More Questions than Answers
For most of my life I have lived the gospel. Not perfectly, of course – like everyone I have weaknesses, and like everyone I cannot do everything right all the time. But I have felt as if my heart was in the right place, and I have worked diligently to keep the commandments, according to my limited and imperfect understanding of them, and I have had faith in Jesus Christ and the power of the atonement and repentance.
I thought that living the gospel was supposed to make me happy. But for the past several years a sustained happiness has been elusive. It almost seemed as if attempting to live the gospel, while once the thing that brought peace and happiness, was now the very thing causing me pain.
Several weeks ago I felt my power to endure crumbling. It wasn’t a major life crisis that caused the crumbling – no one died, my house didn’t burn down, my marriage didn’t fall apart, no one lost his job. Rather, my heart seemed to give out under the weight of the missing happiness that I once would have told you I had. Like Chinese water torture, the drip of adversity finally became so intense I couldn’t stand it. I just wanted to be happy, and I wasn’t. The only solution that came to me was to stop trying. It hurt to try, and I didn’t want to hurt anymore.
Was I just too weak to endure faithfully? Was a foundation of faith not embedded in my heart? What about all those years of happily living the gospel – of studying, serving, praying, communing with God?
In a flash of sanity (or a miracle, whatever you want to call it), I realized that I didn’t actually want to give up completely. I just wanted to figure out how to feel happiness again.
The pain didn’t go away in that moment. President Eyring said, “I cannot promise an end to your adversity in this life. I cannot assure you that your trials will seem to you to be only for a moment.” Although I realized that I had a desire to change and figure things out, my actions and attitude didn’t quite match that desire. Rather than turning to the Lord for guidance and help in changing, I am ashamed to say that I turned away from Heavenly Father. I blamed Him for my unhappiness. I wondered where He was hiding, withholding blessings of peace and happiness I thought He had promised me.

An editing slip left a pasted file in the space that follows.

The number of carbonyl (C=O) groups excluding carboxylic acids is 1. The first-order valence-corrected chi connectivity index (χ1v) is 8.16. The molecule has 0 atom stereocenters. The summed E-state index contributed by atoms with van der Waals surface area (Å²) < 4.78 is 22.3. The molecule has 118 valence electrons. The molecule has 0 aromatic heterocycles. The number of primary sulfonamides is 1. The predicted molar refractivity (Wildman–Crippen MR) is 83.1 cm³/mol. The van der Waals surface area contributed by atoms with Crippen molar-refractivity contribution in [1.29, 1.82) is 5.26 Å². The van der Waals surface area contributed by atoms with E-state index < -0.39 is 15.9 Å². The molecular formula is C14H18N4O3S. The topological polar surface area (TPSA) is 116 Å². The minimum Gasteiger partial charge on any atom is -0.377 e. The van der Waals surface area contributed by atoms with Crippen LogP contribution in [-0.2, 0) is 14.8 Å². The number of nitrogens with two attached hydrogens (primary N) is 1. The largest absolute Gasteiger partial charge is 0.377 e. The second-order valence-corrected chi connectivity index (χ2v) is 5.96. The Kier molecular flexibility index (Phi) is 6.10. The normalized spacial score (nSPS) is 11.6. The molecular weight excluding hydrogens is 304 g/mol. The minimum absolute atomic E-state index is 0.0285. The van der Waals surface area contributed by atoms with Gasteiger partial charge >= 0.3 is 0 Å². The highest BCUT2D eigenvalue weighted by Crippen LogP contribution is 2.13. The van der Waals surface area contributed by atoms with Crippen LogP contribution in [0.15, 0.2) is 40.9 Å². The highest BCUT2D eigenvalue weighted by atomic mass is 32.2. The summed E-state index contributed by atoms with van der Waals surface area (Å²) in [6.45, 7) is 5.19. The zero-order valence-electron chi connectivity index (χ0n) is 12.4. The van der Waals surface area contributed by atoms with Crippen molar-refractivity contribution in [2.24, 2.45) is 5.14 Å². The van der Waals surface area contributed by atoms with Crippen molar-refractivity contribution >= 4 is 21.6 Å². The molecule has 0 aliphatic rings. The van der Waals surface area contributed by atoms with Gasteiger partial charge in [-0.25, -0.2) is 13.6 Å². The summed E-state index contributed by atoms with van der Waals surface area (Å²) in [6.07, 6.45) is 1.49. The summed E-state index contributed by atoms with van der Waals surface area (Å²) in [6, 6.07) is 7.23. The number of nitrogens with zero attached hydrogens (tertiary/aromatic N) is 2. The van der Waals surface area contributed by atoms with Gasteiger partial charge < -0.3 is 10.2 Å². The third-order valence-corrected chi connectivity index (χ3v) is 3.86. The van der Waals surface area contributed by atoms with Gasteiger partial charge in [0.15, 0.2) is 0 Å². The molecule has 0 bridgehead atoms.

While I have hesitantly turned back to Heavenly Father (although I will admit not fully), I don’t feel much closer to answers than I did a month ago. In fact, I have more questions than I have answers. But I am asking questions. Which seems like a step in the right direction. What will make me happy? Where do I begin? What can I do to feel happiness? What was wrong with my foundation? How do I fix it?
While significantly less pronounced than the day I wanted to give up, the pain is still there, surfacing at unexpected moments – usually when the questions come and the answers don’t. Most days I feel an undercurrent of sadness – where there once was a feeling of peace – as I try to hold together the crumbling pieces of my foundation, unsure of whether I should try to repair it, or just scrap the whole thing and start fresh.
One thing both rebuilding and repairing will require is patience.
Which is also what it will take to get answers.
- How do you have patience when your foundation feels like it is crumbling?
- How do you repair a crumbling foundation? Or is it better to simply rebuild?
- And if it’s better to rebuild, where do you start?
Images: CC madmack66